‘It’s Very Accurate’: US Prez Trump Defends ‘Chinese Virus’ Remark

Critics slammed US President Trump’s tweet referring to the pandemic as “Chinese virus”.

Updated
World
4 min read
Left: US President Donald Trump. Right: Chinese President Xi Jinping.
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US President Donald Trump doubled down Tuesday, 17 March, on calling the coronavirus spreading rapidly across the world the "Chinese Virus," despite protests from Beijing.

"It did come from China, so I think it's very accurate," Trump told a news conference, defending tweets in which he used the label for the COVID-19 pandemic.

Trump indicated that another motive was payback for what he said was China's disinformation campaign blaming the US military for the virus."China was putting out information which was false," he said.

“I didn’t appreciate the fact that China was saying that our military gave it to them. Our military did not give it to anybody.”
Donald Trump, US President

The two countries have sparred over the origin of the virus for days, with a Chinese official promoting conspiracy theories claiming it was brought to China by the US army and Beijing accusing American officials of stigmatizing an entire nation.

In his original tweet on Monday, Trump described US airlines and other industries being "particularly affected by the Chinese Virus." Earlier Tuesday, he tweeted that some US states were "being hit hard by the Chinese Virus."

Trump's allies had previously referred to the pandemic as the "Chinese coronavirus", but Beijing said Tuesday it was "strongly indignant" over the phrase, which it called "a kind of stigmatisation".

"Our Asian-American communities people YOU serve are already suffering. They don't need you fuelling more bigotry," tweeted New York Mayor Bill de Blasio, whose state is one of the hardest-hit by the virus in the country.

The United States should “immediately stop its unjustified accusations against China,” foreign ministry spokesman Geng Shuang told reporters.

A commentary by the official Xinhua news agency said using "racist and xenophobic names to cast blame for the outbreak on other countries can only reveal politicians' irresponsibility and incompetence which will intensify virus fears."

The war of words reignited diplomatic tensions between the two countries, which have tussled over trade and other disputes since Trump took office. Trump's comments were also criticised inside the United States, with warnings it could incite a backlash against the Asian-American community.

The World Health Organization said more cases and deaths had been reported in the rest of the world than in China. The new coronavirus was first detected late last year, with China's own health officials initially saying its source was a live animal market in the central city of Wuhan, whose government had initially tried to cover up the outbreak.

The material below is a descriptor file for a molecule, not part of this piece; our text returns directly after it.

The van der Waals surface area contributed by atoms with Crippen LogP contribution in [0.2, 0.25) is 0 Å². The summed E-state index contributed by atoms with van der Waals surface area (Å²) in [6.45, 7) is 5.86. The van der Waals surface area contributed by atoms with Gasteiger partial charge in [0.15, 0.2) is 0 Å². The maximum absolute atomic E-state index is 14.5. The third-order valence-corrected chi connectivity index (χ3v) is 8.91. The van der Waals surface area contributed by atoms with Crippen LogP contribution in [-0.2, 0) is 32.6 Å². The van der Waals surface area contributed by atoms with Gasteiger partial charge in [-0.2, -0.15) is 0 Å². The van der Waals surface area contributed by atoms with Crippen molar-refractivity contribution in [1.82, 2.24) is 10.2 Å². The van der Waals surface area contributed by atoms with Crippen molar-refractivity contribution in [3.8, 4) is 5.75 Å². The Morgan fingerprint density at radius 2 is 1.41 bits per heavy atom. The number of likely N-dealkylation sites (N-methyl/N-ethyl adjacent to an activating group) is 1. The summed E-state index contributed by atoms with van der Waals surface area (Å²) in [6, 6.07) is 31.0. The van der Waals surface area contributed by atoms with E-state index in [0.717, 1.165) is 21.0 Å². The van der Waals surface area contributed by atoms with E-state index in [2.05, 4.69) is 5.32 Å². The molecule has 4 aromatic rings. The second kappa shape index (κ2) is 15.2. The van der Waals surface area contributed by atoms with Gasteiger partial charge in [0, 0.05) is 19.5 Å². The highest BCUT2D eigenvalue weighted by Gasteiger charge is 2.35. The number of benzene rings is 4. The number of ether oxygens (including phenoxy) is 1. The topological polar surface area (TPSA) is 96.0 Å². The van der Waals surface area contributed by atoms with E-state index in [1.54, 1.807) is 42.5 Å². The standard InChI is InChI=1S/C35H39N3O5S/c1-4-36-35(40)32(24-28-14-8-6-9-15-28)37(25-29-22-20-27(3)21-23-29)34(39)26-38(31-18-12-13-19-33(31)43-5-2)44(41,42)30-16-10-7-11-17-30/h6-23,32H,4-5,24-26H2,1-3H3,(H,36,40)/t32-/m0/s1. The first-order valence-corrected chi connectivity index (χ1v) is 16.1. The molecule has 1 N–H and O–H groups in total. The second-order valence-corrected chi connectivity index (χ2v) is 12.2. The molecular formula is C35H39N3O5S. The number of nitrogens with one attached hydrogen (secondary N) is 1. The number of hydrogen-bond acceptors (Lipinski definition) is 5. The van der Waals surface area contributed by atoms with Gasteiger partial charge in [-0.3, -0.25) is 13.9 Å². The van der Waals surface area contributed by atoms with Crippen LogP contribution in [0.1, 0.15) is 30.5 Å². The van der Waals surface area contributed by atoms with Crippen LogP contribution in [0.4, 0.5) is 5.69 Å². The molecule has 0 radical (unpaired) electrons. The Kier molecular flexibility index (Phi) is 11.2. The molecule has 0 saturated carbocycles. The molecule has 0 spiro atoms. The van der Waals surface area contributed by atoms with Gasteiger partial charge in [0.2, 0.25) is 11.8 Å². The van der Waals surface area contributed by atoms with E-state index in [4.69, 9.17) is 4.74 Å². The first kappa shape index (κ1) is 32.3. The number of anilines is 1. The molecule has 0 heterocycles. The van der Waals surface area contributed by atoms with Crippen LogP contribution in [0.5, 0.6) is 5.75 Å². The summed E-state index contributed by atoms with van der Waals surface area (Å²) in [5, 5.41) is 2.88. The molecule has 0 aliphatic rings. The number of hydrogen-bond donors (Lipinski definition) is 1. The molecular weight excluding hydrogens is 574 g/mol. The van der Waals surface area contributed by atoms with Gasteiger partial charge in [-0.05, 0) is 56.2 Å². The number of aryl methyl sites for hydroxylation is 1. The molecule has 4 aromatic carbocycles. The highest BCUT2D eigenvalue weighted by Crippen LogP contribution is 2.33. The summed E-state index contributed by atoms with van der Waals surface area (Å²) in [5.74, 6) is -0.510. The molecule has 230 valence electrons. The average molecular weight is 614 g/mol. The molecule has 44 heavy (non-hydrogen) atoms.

COVID-19 Impact
But China has sought to distance itself from the virus, saying the origin is still unknown, while seeking global goodwill by offering aid to countries facing serious outbreaks.

‘No Time to Spread Misinformation’: Mike Pompeo

US Secretary of State Mike Pompeo, in a phone call he initiated with top Chinese official Yang Jiechi, voiced anger that Beijing has used official channels "to shift blame for COVID-19 to the United States", the State Department said.

Pompeo "stressed that this is not the time to spread disinformation and outlandish rumors, but rather a time for all nations to come together to fight this common threat", the department added.

The State Department on Friday, 13 March, summoned the Chinese ambassador, Cui Tiankai, to denounce Beijing's promotion of a conspiracy theory that had gained wide attention on social media.

Foreign ministry spokesman Zhao Lijian suggested on Twitter last week that "patient zero" in the global pandemic may have come from the United States.

"It might be US army who brought the epidemic to Wuhan. Be transparent! Make public your data! US owe us an explanation," tweeted Zhao, who is known for his provocative statements on social media.

‘Stern Warning’ to US

Pompeo himself has sought to link China to the global pandemic, repeatedly referring to SARS-CoV-2 as the "Wuhan virus" despite advice from health professionals that such geographic labels can be stigmatising.

Yang issued a "stern warning to the United States that any scheme to smear China will be doomed to fail," the official Xinhua news agency said in its summary of the call with Pompeo.

The key Chinese foreign policy leader "noted that some US politicians have frequently slandered China and its anti-epidemic efforts and stigmatised the country, which has enraged the Chinese people," Xinhua said.

He urged the US side to immediately correct its wrongful behaviour and stop making groundless accusations against China.

President Trump is under fire over his handling of the pandemic, and his allies have sought to cast the coronavirus as a disease brought by foreigners.

Republican Senator Tom Cotton, a Trump ally, has spoken of the "Chinese coronavirus" and in a recent statement vowed, "we will hold accountable those who inflicted it on the world."

While COVID-19 has largely come under control in China, it has killed more than 7,000 people around the world and severely disrupted daily life in Western countries.

The pandemic comes at a time of wide-ranging tensions between the United States and China on issues from trade to human rights to Beijing's military buildup.

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